Emmerich Kálmán is hardly a household name in the English-speaking world, but the composer’s operettas are beloved in his native Hungary. His most successful work, Die Csárdásfürstin (The Gypsy Princess), celebrates its hundredth anniversary this year, and the Budapest Operetta Theatre is marking the occasional with an international tour. The production’s Munich première at the Deutsches Theater was an evening of lively playing, impressive performances, and contagious fun.

Sylva Varescu is a beautiful and successful cabaret singer about to embark on a tour to America with the Count Boni as her manager. Prince Edwin is in love with her (and she with him), but his family wants him to marry his cousin, the Countess Stasi. Eight weeks later, upon returning from her tour, Sylva attends a party hosted by Edwin’s family under the pretense of being Boni’s wife. Boni immediately falls in love with Stasi (Edwin’s soon-to-be-fiancée), and Edwin declares that he is still in love with Sylva (Boni’s pretended wife). Edwin tells Sylva that her marriage to (and upcoming divorce from) Boni will eliminate Edwin’s family’s objections and enable their happiness. Indignant that Edwin thinks more of her as a countess than as a singer, Sylva publicly humiliates him and leaves. He chases her; his parents chase him. In the confusion that follows, it is revealed that Edwin’s proud, aristocratic mother is also a former nightclub singer! Edwin’s family can no longer reasonably object, so Edwin marries Sylva and Boni marries Stasi.

Despite the characters’ crosses in love, the whole show is infused with an air of boozy revelry. The Champagne never stops flowing. Every act has at least one catchy dance number with a high-kicking chorus line. (The enthusiastic audience always clapped along.) Ágnes Gyarmathy’s sets drip with gold and velvet, and Anni Füyer’s costumes sparkle with beads and sequins. This production by KERO places emphasis on the World War I era setting by putting lots of soldiers on the stage, but even they are comically presented. The added character of the wounded ‘war hero’ Schultheib Arnold is nothing more than a running gag – he tells the same war story repeatedly and always finishes by pretending to gun down everyone present with his crutches.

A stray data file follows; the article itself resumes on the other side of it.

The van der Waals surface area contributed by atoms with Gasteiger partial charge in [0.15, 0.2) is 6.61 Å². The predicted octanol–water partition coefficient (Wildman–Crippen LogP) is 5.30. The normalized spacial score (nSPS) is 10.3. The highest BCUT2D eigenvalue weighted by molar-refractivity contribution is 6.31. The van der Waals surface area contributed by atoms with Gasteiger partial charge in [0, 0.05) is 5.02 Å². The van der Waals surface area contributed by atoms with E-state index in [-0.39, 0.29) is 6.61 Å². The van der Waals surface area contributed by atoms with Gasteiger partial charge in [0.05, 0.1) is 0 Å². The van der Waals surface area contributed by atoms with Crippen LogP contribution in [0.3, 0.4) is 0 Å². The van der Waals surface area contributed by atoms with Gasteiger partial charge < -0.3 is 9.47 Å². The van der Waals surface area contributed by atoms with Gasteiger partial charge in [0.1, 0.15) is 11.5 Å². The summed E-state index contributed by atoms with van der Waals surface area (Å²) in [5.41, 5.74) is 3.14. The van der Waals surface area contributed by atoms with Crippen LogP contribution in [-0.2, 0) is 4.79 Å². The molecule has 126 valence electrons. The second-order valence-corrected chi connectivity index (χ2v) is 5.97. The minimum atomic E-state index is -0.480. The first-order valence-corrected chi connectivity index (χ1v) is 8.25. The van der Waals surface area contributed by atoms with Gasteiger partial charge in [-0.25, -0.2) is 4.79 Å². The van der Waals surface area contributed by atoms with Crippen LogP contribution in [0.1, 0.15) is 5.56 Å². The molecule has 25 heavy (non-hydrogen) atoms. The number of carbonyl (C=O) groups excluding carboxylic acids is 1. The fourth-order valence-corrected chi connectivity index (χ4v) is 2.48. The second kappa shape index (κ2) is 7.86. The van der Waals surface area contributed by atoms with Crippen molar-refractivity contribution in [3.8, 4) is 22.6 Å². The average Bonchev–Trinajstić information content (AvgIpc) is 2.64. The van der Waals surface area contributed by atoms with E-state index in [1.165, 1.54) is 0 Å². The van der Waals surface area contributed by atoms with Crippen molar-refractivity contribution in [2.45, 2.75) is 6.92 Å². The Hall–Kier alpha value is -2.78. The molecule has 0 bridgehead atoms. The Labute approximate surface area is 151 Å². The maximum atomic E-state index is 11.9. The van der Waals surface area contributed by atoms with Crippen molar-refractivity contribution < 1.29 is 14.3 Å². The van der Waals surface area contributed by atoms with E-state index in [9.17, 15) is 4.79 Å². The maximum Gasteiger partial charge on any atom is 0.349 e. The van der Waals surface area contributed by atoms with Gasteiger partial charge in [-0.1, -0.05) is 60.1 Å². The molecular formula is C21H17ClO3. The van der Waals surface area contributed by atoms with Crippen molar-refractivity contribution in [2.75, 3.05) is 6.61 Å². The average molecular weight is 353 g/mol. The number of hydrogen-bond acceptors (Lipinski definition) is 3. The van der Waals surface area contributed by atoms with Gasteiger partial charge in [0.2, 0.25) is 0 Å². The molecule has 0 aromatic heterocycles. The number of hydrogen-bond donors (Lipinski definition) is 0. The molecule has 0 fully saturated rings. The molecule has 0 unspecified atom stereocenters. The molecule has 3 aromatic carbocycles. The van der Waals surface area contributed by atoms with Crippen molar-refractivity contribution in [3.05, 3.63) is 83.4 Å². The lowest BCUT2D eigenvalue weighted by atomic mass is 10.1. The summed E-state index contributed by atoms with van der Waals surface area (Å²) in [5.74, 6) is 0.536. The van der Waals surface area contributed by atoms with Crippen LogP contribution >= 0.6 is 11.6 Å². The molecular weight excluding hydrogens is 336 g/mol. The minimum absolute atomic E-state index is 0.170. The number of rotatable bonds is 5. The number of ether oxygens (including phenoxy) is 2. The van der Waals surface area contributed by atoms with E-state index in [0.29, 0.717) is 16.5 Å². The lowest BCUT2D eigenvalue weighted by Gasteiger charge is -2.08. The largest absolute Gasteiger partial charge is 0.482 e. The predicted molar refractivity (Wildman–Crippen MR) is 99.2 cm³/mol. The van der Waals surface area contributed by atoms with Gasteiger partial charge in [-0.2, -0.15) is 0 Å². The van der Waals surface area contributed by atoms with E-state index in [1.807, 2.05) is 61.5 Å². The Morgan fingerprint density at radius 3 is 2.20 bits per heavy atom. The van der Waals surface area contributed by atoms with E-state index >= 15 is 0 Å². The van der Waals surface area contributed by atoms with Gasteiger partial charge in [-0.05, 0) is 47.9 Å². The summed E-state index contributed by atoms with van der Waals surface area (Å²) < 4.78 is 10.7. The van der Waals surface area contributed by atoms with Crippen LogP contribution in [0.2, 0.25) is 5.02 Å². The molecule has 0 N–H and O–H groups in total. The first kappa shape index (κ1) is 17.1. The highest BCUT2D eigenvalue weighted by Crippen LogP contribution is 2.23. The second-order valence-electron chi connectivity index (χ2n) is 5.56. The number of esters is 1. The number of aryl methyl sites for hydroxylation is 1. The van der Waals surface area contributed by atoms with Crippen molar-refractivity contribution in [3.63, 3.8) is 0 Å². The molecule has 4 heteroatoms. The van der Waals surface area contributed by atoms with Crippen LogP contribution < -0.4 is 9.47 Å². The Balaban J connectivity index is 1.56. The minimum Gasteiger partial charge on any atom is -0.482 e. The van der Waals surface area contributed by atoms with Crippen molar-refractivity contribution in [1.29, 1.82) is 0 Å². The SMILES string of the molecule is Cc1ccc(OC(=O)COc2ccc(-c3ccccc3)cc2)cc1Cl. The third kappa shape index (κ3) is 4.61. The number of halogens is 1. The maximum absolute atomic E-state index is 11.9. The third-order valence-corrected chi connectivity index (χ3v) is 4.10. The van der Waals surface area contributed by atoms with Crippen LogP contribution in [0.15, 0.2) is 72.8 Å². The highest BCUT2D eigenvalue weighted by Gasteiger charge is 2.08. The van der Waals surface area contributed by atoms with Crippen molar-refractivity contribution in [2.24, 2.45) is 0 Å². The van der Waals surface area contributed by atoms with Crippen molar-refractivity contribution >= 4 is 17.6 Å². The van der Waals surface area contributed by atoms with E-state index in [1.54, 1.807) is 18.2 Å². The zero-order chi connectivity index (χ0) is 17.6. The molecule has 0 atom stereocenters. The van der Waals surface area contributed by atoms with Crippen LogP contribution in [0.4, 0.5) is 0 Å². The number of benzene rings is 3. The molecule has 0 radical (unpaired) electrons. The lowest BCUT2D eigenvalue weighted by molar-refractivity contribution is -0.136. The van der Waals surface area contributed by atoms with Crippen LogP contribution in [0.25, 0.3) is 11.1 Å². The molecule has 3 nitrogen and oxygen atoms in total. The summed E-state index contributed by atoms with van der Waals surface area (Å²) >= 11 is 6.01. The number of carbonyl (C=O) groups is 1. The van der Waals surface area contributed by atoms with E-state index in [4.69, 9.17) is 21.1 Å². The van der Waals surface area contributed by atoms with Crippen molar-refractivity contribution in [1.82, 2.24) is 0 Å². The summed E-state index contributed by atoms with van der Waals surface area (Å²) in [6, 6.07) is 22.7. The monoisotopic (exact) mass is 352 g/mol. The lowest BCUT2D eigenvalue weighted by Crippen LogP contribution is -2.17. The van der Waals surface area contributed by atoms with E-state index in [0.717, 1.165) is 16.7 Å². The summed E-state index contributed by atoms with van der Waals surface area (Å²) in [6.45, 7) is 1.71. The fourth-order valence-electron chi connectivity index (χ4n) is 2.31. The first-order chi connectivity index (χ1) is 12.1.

The show’s biggest strength is its cast (who deserve extra commendation for performing in German). Sylva owns the operetta, and Mónika Fischl doesn’t disappoint with her charismatic character and full, rich voice. She’s best on her ringing high notes; her sound gets harsh lower in her range. Her voice is also big enough to overpower Edwin’s (Gergely Boncsér’s) in their duets. When he sings solo, Boncsér shows off a lovely legato throughout and squillo on his top notes. Annamari Dancs (Stasi) has a voice with a grating nasal quality, and Dávid Szabó (Boni) sings with a less lyrical, more speech-like sound. But the pair steal scenes with their dancing, featuring jaw-dropping lifts, spins, splits, and aerials. Boni also shows adorable naiveté in his acting; his Act III telephone monologue is a comedic masterpiece. As Edwin’s mother, Bori Kállay impresses with her sheer exuberance. Finally, German celebrity Ralph Morgenstern models perfect deadpan delivery in the bit part of the waiter and butler.

The chorus sounds consistently strong and balanced, and is clearly made up of talented waltzers, to boot. The dancers are busy throughout the show, and they manage everything from high kicks to a chair-scooting number with finesse. The orchestra keeps the whole operetta lively, and conductor László Makláry does an incredible job of keeping pace with the singers (who take a lot of liberties with tempi and switch between speaking and singing mid-line). A special musical mention goes to the (unfortunately uncredited) onstage clarinetist in act III, whose fast, flexible playing was extraordinary to see and hear.

This production of Die Csárdásfürstin ends with an upbeat medley of the show’s catchiest tunes, accompanied by the explosion of confetti cannons, two dramatic kisses and a kick line. The audience left the theatre grinning widely. The operetta is a frothy musical comedy, but it’s a very good one, and it deserves to be better-known outside of Hungary. This hundredth-anniversary production is a perfect introduction to the piece for international audiences.